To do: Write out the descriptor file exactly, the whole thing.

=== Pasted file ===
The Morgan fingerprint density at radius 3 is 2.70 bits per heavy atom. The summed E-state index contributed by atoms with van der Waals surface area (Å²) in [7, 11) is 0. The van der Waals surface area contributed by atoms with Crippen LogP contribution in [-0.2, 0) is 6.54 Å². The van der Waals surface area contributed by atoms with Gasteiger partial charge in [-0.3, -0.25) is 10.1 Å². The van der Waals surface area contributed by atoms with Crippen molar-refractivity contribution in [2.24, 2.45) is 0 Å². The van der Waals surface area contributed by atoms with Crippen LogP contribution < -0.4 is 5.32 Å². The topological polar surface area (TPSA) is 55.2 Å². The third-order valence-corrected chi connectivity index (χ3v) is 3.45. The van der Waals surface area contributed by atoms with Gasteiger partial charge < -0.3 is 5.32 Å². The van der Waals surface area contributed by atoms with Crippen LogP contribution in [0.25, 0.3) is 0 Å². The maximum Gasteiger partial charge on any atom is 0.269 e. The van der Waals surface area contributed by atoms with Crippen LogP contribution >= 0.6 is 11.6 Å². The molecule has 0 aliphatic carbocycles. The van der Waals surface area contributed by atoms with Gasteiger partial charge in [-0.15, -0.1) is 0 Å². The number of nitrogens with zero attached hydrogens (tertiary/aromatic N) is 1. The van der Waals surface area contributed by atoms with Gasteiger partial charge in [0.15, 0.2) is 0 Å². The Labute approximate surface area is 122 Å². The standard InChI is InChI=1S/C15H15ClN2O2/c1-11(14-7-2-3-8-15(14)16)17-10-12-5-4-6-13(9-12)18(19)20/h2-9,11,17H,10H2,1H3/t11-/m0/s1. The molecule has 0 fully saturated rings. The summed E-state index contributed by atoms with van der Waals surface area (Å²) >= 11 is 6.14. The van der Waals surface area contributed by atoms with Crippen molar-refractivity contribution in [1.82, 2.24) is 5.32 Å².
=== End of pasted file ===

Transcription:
The Morgan fingerprint density at radius 3 is 2.70 bits per heavy atom. The summed E-state index contributed by atoms with van der Waals surface area (Å²) in [7, 11) is 0. The van der Waals surface area contributed by atoms with Crippen LogP contribution in [-0.2, 0) is 6.54 Å². The van der Waals surface area contributed by atoms with Gasteiger partial charge in [-0.3, -0.25) is 10.1 Å². The van der Waals surface area contributed by atoms with Crippen molar-refractivity contribution in [2.24, 2.45) is 0 Å². The van der Waals surface area contributed by atoms with Crippen LogP contribution < -0.4 is 5.32 Å². The topological polar surface area (TPSA) is 55.2 Å². The third-order valence-corrected chi connectivity index (χ3v) is 3.45. The van der Waals surface area contributed by atoms with Gasteiger partial charge < -0.3 is 5.32 Å². The van der Waals surface area contributed by atoms with Crippen LogP contribution in [0.25, 0.3) is 0 Å². The maximum Gasteiger partial charge on any atom is 0.269 e. The van der Waals surface area contributed by atoms with Crippen LogP contribution >= 0.6 is 11.6 Å². The molecule has 0 aliphatic carbocycles. The van der Waals surface area contributed by atoms with Gasteiger partial charge in [-0.15, -0.1) is 0 Å². The number of nitrogens with zero attached hydrogens (tertiary/aromatic N) is 1. The van der Waals surface area contributed by atoms with Gasteiger partial charge in [0.15, 0.2) is 0 Å². The Labute approximate surface area is 122 Å². The standard InChI is InChI=1S/C15H15ClN2O2/c1-11(14-7-2-3-8-15(14)16)17-10-12-5-4-6-13(9-12)18(19)20/h2-9,11,17H,10H2,1H3/t11-/m0/s1. The molecule has 0 fully saturated rings. The summed E-state index contributed by atoms with van der Waals surface area (Å²) >= 11 is 6.14. The van der Waals surface area contributed by atoms with Crippen molar-refractivity contribution in [1.82, 2.24) is 5.32 Å².